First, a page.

Writing an Obituary


In the traditional sense, an obituary is a shared announcement that summarizes the life of someone that has died. It can be straightforward with details on the funeral or memorial services, and the familial relationships of the decedent, or colorfully written in a way that captures the personality of someone who mattered to you. Either way, an obituary is a story. A factual account that becomes part of the archives.

Prior to the internet, most people went to the back of the newspaper, near the classified ads, to find the obituary section. Today, we consume news and current events in radically different ways so you might wonder if an obituary is still a relevant practice. I’m here to argue that it is. For one, an obituary is part of the grieving process because telling stories reminds us of the importance of living a memorable and impactful life. It’s also cathartic for the writer, which brings me to who should be responsible for writing an obituary. In most cases, that’s going to be a friend or family member, or a collective group of people closest to who has passed away. Under other circumstances, and increasingly popular, the writer might even be the decedent herself. When you think of an estate plan, you might automatically think of the common tools used for transferring belongings; will, trust, etc., but that’s not all that’s been accumulating over your lifetime. There’s valuable stories, lessons, and personal values to gift, and who better to emphasize those narratives and express gratitude than you. 

Secondly, we can thank DNA services for shining a spotlight on the importance of a well written and accurate obituary. If your family is anything like mine, the decades-old stories you’ve heard about your ancestors and heritage may need further verification. For instance, I’ve been living with the knowledge that I’m of indigenous decent. With a little digging, I’ve been able to trace my family tree back to a great, great grandfather by the name of Winter Shandler Swift. So strong in the belief that his name proves native naming customs, my mother had hoped my daughter would honor the story of our birth right by naming her daughter Winter. Although my granddaughter doesn’t share his name, according to the obituary that has since been found on a public records site, she was born on the same day of the month. I’ve also been able to use some of the information in his obituary to make connections on our family tree that feel like more than sheer coincidence. I’ve discovered a thread of commonalities with names and places that I otherwise wouldn’t have known.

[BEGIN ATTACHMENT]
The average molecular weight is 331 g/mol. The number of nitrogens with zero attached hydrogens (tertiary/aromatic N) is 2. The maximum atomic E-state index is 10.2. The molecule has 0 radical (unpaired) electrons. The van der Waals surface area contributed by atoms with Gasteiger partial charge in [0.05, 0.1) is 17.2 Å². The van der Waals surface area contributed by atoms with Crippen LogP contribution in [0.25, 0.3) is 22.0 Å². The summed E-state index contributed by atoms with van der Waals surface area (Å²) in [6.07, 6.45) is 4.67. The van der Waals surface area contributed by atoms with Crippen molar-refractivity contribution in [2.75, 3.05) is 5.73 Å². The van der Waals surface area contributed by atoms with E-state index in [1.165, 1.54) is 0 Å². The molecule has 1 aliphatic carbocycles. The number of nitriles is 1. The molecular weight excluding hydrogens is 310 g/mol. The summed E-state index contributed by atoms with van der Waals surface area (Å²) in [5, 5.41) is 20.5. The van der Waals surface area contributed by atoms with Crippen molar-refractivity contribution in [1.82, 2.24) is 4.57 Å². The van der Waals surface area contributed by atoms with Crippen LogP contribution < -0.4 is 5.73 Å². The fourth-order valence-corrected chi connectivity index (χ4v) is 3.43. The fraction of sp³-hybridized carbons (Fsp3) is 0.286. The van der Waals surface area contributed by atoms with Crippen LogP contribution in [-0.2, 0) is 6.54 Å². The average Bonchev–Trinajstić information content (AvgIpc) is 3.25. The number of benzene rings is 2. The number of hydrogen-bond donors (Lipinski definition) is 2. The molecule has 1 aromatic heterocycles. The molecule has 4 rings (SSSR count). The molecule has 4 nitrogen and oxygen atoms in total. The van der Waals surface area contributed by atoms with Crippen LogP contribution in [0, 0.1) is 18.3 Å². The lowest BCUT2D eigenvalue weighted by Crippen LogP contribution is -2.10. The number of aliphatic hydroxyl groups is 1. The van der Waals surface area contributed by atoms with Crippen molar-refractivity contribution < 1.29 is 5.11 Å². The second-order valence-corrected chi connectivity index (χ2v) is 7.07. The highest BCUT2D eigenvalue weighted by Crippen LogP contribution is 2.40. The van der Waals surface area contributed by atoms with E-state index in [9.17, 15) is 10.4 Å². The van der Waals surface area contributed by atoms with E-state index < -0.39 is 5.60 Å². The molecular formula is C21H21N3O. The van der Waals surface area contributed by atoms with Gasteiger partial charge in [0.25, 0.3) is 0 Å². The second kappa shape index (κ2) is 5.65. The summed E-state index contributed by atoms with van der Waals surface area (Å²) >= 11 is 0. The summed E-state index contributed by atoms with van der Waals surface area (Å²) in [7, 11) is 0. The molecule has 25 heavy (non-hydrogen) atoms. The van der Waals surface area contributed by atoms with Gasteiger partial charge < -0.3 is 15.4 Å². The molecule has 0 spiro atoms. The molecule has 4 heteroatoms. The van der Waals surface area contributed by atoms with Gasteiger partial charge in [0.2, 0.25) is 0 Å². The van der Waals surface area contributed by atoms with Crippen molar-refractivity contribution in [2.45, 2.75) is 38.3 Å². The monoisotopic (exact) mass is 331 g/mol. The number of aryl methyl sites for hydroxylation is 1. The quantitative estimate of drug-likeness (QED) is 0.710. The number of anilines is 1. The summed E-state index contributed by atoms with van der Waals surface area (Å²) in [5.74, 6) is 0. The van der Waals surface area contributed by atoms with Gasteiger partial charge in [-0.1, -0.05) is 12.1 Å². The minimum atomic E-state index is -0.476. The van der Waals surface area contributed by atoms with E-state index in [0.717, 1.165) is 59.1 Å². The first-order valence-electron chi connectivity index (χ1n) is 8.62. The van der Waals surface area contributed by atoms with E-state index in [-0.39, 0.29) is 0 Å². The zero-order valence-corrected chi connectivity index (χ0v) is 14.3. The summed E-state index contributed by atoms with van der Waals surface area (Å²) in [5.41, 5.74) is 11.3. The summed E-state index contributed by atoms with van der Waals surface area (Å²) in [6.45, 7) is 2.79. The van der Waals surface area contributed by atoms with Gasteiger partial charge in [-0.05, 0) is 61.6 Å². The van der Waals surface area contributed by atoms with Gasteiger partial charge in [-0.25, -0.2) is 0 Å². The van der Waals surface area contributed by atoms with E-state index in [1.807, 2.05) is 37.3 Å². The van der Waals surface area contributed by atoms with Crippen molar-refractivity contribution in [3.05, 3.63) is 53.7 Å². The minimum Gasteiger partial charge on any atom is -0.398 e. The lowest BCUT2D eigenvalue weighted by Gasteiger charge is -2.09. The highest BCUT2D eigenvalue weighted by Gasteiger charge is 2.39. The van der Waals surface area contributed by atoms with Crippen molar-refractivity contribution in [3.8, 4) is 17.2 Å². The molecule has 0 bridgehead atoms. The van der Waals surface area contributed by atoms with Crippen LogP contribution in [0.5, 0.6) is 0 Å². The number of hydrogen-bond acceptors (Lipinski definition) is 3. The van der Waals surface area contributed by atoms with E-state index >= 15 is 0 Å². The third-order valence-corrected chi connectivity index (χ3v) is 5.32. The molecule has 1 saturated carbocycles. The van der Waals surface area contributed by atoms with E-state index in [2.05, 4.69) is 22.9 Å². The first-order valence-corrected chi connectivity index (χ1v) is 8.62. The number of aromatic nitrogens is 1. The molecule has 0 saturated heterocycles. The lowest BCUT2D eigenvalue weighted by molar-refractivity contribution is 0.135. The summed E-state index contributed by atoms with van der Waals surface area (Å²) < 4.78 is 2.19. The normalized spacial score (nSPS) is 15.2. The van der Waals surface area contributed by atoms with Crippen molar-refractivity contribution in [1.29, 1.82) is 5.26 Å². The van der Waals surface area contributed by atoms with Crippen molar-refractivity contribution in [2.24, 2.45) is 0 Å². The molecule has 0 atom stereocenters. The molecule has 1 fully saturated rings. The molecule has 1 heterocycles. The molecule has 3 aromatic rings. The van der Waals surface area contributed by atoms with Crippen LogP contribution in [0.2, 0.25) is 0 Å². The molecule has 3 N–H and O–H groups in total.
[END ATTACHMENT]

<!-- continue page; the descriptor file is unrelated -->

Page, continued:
Whether you are writing an obituary as a tribute to someone else or creating your own mini autobiography, the experience is very personal and challenging. Here are five steps to follow that might help you complete the task.

Step 1:  Get inspired.

  • Think about the story you want to tell. 

  • Jot down key characteristics that you wish to convey in your writing.

  • Consider what you would like the next generations to take away from a brief summary.

Step 2:  Be specific.

  • Provide full names and relationships.

  • Incorporate educational and career accomplishments.

  • Include hobbies and philanthropy interests.

  • Detail what can be done to honor the memory of the decedent. This tells the reader almost as much about you as a few descriptive words.

  • Don’t forget to include funeral or memorial service details.

Step 3:  Just start writing.

This is the hard part. Keep in mind that most obituaries aren’t extremely long so no need to get overwhelmed. The goal of your first draft is to write as much as you think you need to say. Word vomit is okay, you can clean it up later. 

Step 4:  Give it structure.

During the editing process look for words that you don’t need. Don’t include anything too personal like a home address or phone number. Focus on the story you are telling and not perfection. This is the time to let your thoughts change and evolve. When you are ready, share your writing with someone you trust to get their feedback. 

Step 5:  Proofread.

Look for basic things like typos and confirm the details again. You’ll also want to make sure to pay attention to the tone. 

Don’t let fear stand in the way of getting started. Put on your storyteller hat and be sure to smile along the way.